“Chaplains don’t sit around the big bases waiting for soldiers to come to them,” said chaplain Carleton Birch, a lieutenant colonel with the Office of the Chief of Chaplains. “They go out to where the soldiers are.”

It is an article of faith among the small community of military chaplains that the job provides great rewards and blessings — but also sorrow, sacrifice and loss.

Just a week earlier, Goetz had presided over the memorial service of a soldier killed in action, his wife said.

“He said, ‘Honey, today was a hard day.’ He kept praying that there would be no more loss of life,” she said.

Goetz had been in Afghanistan just 2½ weeks.

He died before he could receive a T-shirt his wife had mailed him. It was printed with a photo of the two of them, arm in arm and smiling.

There are just 280 chaplains to minister to nearly 100,000 U.S. troops spread across Afghanistan, and 200 in Iraq. Chaplains deploy, and their families, like those of all service members, dread the knock at the door.

“As a chaplain’s wife, you have that fear of the unknown,” said Christy Goetz, who met Dale at a Baptist Bible college and includes “thechaplainswife” in her e-mail address.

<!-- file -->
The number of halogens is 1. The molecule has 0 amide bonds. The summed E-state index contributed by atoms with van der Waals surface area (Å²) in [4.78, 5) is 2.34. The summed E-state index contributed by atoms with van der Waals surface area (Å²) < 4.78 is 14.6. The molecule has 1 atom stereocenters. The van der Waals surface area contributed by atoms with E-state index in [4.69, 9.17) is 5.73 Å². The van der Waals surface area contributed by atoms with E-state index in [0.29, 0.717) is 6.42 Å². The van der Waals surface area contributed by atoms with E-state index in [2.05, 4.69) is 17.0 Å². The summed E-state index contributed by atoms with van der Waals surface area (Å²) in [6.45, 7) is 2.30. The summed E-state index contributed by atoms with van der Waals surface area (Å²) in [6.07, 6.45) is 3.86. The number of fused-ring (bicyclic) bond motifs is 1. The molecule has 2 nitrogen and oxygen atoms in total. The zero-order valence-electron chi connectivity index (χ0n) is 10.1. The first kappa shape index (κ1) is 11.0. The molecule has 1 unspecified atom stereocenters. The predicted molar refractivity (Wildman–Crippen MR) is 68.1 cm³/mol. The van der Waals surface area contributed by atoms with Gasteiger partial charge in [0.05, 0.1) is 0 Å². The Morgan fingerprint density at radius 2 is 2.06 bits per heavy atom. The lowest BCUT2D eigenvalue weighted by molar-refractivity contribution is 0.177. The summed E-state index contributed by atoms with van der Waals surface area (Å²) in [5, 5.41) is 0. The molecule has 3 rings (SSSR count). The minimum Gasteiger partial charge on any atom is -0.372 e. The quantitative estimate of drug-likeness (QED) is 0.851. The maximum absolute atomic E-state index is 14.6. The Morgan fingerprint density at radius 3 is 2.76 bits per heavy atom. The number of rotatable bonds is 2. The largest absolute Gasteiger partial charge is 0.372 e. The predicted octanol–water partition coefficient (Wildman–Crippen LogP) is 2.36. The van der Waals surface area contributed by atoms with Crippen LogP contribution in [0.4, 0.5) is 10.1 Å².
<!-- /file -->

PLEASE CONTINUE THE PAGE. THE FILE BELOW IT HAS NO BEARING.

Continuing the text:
“But I was giving my husband to God.”

Shortly before he left to visit the outposts, Goetz called his wife and told her: “This place is dangerous.”

“He never said things like that,” she recalled. “I got down on my knees and prayed.”

A fellow soldier later told her that on the night before departing, Goetz said he believed his family would be well taken care of if he did not return.

“It was like he knew he wasn’t coming back,” his wife said.

Goetz left behind soldiers with distinct memories of small kindnesses.

Staff Sgt. Randall Rowlands recalled asking the chaplain how soldiers could justify killing the enemy when the Bible says they should not kill. Goetz spent parts of the next two days discussing the issue. He believed in self-defense but also in praying for his enemies, his wife said.

Whatever their questions, “I don’t think any of the soldiers ever went away without an answer, and almost always went away with a smile,” Clare said.

The chaplain spent personal time after work counseling one soldier with marital problems. “My soldier says that it saved his marriage,” Rowlands said.

Another soldier, Pfc. David W. Lawrence, 20, became so close to Goetz that he was traumatized by his death, according to the soldier’s father. Lawrence was subsequently charged with killing a Taliban prisoner in Afghanistan. Lawrence’s parents and lawyer say combat stress, including Goetz’s violent death, brought on Lawrence’s depression and mental instability.